I know that was long, but I wanted you to understand where my questions are coming from.
I want to know if I made the right decision to euthanize or not? Did I give up to early and fail standing up for him? Or because we decided these limits in a time of cool rational thought before our emotions came into play, as to what we thought Pollux would want based on his desires and personality, it was the better decision. My husband feels confident that he made the right decision.
The other issues involve his brother. I felt right about our decision when we made it and have felt less and less sure as time has progressed, and I wonder if its because I feel guilty of the hole it has left in our pack, and the changes in his brothers life that I can't fix.
Castor would always wait for his brother to start eating before he would eat, Now we have trouble getting him to eat on a regular basis (although with our guilt he is not starving, he gets plenty of snacks and table scraps to make up the difference) But even when we are strict for several days, he doesn't eat like he used to. Castor is more whinny and attention demanding. When his brother was here, a walk every 3 days was enough to keep them happy. Now even if we take him daily, the min we are home and not paying attention to him he stairs at us and quietly whines with every breath. Its not an in your face kind of demanding "pay attention to me" - but its a constant pressure.
I go back in forth about a new dog - Am I still in the stage where I would be trying to replace Pollux, or would I bond with this new pup? Is Castor Lonely, does he want a new pack member? But he is so submissive; I don't want the new dog to run his life, when he should be enjoying his golden years. I think a puppy would be too much energy for him at this age - he tires out after 1 hour with the neighbor dog, and then sleeps for 2 days. And although he loves it - the other dog doesn't come home with us. A puppy is in that magical stage where most dogs will accept them and tolerate them, I am afraid an older dog would be more dominant. I am not sure I can find a dog lower on the totem pole then Castor.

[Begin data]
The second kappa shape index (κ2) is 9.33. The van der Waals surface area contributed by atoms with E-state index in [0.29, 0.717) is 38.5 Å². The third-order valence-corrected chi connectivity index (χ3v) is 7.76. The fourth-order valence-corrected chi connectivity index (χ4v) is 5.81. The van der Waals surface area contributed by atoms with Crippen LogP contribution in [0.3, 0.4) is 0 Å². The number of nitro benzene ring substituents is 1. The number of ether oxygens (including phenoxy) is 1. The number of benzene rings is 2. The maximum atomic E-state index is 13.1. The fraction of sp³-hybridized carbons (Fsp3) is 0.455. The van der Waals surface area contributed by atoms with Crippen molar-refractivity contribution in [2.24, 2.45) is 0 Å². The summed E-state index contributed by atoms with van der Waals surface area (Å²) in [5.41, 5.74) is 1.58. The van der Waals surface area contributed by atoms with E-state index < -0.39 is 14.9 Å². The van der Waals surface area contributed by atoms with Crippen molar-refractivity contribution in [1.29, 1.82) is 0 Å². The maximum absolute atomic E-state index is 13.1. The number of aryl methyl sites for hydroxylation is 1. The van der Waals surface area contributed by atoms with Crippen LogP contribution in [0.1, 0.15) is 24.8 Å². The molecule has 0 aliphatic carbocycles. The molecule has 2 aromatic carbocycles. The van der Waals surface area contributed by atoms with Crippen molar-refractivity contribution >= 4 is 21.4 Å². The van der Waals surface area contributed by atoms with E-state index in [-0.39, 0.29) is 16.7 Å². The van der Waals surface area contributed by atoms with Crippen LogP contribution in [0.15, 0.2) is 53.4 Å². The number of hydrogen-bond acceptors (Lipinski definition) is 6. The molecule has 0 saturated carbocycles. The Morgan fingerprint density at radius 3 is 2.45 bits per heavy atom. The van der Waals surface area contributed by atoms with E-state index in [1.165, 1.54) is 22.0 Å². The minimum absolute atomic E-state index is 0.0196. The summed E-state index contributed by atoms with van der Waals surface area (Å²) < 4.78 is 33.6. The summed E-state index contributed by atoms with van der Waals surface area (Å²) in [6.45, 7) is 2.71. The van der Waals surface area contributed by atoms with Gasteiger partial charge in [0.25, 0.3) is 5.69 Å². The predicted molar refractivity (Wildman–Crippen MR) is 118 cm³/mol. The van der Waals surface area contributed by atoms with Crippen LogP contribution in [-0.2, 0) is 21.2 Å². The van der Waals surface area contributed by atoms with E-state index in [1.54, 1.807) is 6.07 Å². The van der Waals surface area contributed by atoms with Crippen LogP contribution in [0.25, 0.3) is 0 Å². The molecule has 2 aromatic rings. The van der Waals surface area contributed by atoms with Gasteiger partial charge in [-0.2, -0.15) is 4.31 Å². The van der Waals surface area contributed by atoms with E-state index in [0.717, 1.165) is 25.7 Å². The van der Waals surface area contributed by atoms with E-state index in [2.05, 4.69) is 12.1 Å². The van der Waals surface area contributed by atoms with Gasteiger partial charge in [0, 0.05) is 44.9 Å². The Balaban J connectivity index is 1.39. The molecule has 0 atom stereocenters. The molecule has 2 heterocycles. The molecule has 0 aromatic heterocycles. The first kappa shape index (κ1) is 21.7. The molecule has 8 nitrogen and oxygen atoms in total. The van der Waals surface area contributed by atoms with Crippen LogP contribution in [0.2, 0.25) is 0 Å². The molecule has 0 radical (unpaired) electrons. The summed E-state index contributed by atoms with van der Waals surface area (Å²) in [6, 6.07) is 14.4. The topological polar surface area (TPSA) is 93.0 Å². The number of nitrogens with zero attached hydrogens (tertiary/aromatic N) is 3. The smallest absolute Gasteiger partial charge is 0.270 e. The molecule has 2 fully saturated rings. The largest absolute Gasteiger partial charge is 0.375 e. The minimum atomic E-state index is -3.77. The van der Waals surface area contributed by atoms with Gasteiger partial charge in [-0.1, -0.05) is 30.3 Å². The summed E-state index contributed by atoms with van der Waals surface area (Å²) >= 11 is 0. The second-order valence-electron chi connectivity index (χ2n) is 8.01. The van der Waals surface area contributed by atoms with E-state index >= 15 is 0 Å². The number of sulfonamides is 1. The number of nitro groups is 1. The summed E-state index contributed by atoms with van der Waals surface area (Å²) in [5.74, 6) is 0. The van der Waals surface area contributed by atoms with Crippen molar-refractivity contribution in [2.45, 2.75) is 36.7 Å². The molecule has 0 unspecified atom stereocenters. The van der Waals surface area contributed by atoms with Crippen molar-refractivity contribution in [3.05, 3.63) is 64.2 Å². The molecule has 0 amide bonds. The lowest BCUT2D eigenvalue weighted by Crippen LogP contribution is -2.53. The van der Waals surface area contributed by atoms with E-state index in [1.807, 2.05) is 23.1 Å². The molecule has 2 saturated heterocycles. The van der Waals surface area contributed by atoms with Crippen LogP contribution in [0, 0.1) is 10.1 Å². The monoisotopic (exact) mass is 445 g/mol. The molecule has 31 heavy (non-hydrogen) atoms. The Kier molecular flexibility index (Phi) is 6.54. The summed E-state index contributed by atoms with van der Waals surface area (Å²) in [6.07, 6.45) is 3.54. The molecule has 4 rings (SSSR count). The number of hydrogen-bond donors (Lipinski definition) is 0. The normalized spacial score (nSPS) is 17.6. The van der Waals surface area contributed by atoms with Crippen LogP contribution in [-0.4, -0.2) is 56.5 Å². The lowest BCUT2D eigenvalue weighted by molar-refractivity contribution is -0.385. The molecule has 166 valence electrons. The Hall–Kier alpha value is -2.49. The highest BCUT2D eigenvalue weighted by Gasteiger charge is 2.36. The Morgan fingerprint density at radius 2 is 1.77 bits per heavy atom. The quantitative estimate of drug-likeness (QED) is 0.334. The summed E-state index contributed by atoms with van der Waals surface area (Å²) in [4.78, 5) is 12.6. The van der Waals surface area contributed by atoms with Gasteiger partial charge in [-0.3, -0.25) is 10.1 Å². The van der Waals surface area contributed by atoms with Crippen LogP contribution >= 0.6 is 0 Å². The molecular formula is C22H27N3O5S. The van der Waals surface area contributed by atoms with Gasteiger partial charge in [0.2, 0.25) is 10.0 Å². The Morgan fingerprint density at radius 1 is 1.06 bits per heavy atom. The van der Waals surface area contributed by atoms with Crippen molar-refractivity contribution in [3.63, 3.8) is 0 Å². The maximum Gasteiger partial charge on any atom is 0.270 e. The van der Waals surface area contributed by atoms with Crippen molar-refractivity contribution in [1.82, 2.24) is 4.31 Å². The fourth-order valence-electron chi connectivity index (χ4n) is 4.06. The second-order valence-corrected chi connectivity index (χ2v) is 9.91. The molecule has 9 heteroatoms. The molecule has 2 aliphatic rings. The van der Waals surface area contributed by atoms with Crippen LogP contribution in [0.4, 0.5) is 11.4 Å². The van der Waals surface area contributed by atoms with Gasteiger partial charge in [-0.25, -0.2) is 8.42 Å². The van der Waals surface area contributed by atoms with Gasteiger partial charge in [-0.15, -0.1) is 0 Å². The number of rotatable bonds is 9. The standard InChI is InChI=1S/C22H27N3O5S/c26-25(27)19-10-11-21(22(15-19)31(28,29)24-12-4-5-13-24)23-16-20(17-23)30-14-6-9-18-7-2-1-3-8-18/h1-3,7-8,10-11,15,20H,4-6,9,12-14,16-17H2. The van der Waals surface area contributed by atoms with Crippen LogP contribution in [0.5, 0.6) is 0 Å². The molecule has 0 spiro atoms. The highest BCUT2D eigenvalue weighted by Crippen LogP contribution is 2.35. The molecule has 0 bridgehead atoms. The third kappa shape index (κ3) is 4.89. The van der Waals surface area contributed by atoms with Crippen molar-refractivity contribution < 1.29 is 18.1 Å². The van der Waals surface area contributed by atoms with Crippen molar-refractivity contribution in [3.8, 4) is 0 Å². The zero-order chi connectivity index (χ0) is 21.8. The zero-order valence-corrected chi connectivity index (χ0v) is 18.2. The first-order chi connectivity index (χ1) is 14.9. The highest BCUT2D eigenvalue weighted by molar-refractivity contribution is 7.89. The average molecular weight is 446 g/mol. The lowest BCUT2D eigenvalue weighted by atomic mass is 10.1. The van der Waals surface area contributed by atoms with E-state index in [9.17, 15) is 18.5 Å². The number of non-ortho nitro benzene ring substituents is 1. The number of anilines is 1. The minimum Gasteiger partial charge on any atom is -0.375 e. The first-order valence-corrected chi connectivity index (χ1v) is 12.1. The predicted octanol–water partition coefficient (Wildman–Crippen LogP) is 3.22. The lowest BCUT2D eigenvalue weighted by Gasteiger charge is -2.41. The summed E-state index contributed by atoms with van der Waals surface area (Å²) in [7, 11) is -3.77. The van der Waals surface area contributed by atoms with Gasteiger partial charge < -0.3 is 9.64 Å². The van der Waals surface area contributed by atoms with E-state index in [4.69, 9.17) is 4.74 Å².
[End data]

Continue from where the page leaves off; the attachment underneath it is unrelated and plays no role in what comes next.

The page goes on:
We are only allowed two dogs here in this apartment for the next 2.5y of my residency. Plus what happens when Castor passes and we have the other pup - now we are back in this same predicament. We want to get 2 pups again, so they can grow up together like castor and Pollux. And these guys are so well behaved, even as pups. We know they are unusual, and I fear my heart will think no other pup measures up.
I am sorry for the length of this e-mail - but it has been six months, and I feel worse about my choice every day, for giving up on him and for what it has done to our family with him not being here. I swore I would never let money decide the medical care of my boys, and I ma not sure it it did not not. If I could go back in time I would have gone with the surgery. It may not have turned out any different I know. But I am not sure this is what Pollux would have wanted. Do I think I made the wrong choice because its what Pollux would have wanted, or what I want because I miss him?
I tell my clients - you have to make the decision that you can sleep with at night, and at this point I can't. I thought I could when we decided it, but since its 4 am, I can't.
Please help me. I know I will never get over him, and I don't want to, but I need to come to one term or the other with this decision, or I will go mad with guilt over a decision I can't change.